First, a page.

In New York I didn’t have the pleasure of watching the Lab—the structure itself, that is—being built. By the time I arrived at 2nd Avenue and Houston Street in late July, it was already there, shimmied between two buildings, hovering like a stunt artist over the open space below, which was already bustling, full of people and activity.
So I didn’t get to have the same experience I had a few days ago in Berlin—of walking onto the site, after weeks of watching the structure grow bit by bit during the construction process, and being hit by the fact that all was still, the baskets of chairs dangling up in the roof, the bleacher seats set in the middle of the space, the screens and lights hanging silently, dark. And when this happened, it was followed by the surprisingly sudden realization that, wow, it’s up, it’s ready to go, and by a feeling of excited anticipation for what is to come.
But what really struck me about the space was the feeling of size and openness. In New York, the Lab almost felt like a secret passageway—a little hive tucked away that would surprise passersby on the street who hadn’t even seen it from a block away. (If you weren’t able to visit the Lab while it was in New York, check out photos here and you’ll see what I mean.)
Some of those who passed by would ignore it entirely (New Yorkers, I’ve noticed, come equipped with a special talent for filtering out unusual or unexpected stimuli around them). Those who were curious would stop and peek in tentatively from either end. Sometimes they’d make the conscious decision to cross into the space and fold into whatever was happening inside. Sometimes they’d pause only for a moment before continuing on their way. Or sometimes they’d stay standing on the sidewalk, just on the periphery—the border between inside and out.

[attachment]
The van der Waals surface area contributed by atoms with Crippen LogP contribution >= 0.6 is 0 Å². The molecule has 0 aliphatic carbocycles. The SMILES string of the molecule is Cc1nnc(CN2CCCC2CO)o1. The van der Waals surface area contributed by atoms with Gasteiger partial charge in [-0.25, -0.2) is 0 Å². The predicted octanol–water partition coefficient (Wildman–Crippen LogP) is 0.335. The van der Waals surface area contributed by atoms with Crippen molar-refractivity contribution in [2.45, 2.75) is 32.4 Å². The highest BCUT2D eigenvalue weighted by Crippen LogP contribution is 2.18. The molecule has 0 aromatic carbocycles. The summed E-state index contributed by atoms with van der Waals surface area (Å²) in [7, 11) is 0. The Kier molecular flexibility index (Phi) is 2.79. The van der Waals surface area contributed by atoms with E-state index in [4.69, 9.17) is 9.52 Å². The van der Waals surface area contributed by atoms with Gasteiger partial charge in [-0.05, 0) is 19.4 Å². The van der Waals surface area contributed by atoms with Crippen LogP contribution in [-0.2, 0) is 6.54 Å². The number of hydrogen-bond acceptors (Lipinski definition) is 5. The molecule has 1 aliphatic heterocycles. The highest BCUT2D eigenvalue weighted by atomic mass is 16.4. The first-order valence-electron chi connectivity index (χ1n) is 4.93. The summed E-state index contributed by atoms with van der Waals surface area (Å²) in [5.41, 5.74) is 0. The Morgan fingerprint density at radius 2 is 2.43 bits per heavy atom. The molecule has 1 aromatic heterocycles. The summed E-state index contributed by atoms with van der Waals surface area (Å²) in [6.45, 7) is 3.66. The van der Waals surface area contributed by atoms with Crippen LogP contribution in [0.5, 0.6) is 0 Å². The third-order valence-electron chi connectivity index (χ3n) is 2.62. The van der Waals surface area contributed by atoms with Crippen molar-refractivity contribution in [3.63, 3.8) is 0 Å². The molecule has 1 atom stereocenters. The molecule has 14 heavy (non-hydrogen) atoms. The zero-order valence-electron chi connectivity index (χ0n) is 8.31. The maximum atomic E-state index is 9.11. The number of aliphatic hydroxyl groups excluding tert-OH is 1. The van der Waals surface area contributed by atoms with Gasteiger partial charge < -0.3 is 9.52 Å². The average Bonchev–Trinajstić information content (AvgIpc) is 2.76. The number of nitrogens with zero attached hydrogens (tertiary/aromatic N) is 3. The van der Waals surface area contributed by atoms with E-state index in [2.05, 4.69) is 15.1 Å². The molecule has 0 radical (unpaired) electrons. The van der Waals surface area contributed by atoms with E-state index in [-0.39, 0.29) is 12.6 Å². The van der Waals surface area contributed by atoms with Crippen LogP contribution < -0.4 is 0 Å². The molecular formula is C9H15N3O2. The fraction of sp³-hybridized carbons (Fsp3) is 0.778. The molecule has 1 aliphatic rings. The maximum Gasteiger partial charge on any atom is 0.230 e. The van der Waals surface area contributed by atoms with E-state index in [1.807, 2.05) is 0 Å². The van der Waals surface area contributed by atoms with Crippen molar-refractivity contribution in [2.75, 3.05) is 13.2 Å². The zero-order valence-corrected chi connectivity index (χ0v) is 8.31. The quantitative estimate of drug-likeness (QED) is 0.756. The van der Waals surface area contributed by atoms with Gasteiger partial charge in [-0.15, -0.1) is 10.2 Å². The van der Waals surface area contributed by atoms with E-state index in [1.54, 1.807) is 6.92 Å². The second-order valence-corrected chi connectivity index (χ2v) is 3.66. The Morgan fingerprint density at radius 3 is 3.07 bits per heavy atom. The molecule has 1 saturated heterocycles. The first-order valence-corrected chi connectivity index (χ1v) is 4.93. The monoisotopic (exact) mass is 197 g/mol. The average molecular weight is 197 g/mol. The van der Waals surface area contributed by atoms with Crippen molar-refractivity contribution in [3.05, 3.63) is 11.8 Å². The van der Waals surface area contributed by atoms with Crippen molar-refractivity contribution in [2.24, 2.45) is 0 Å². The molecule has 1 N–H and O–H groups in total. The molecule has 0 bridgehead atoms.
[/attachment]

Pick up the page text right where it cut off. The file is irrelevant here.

I found this mixture of engagement levels fascinating—it was almost like a microcosm of participation in public space on the whole. When a band starts playing on a street corner, for instance, there are those who start dancing and clapping along. There are those who put on their headphones and walk away. And then there are those who stand at a bit of a distance, watching the dancers and the clappers and the players and the walkers, taking in the scene from afar. And all of them play an important role in the moment.
Here in Pfefferberg the structure is set in a wide, open courtyard, which makes it feel much bigger, but also gives it a more staggered entry point, for lack of a better description. The border between inside and outside seems a little more blurred, and it will be interesting to see how this influences the same varying levels of engagement this time around.
Check out the photos above of the Lab in its various stages of construction in Pfefferberg over the past couple of months (as well as the fun and endearingly stereotypical celebration of the structure’s completion by the Swiss company Nüssli, alpenhorns included).
Coming up this week: I’ll speak to each of the Lab Team members to get the nitty gritty on what you can expect during their time at the reins of programming once the Lab opens on June 15. Stay tuned!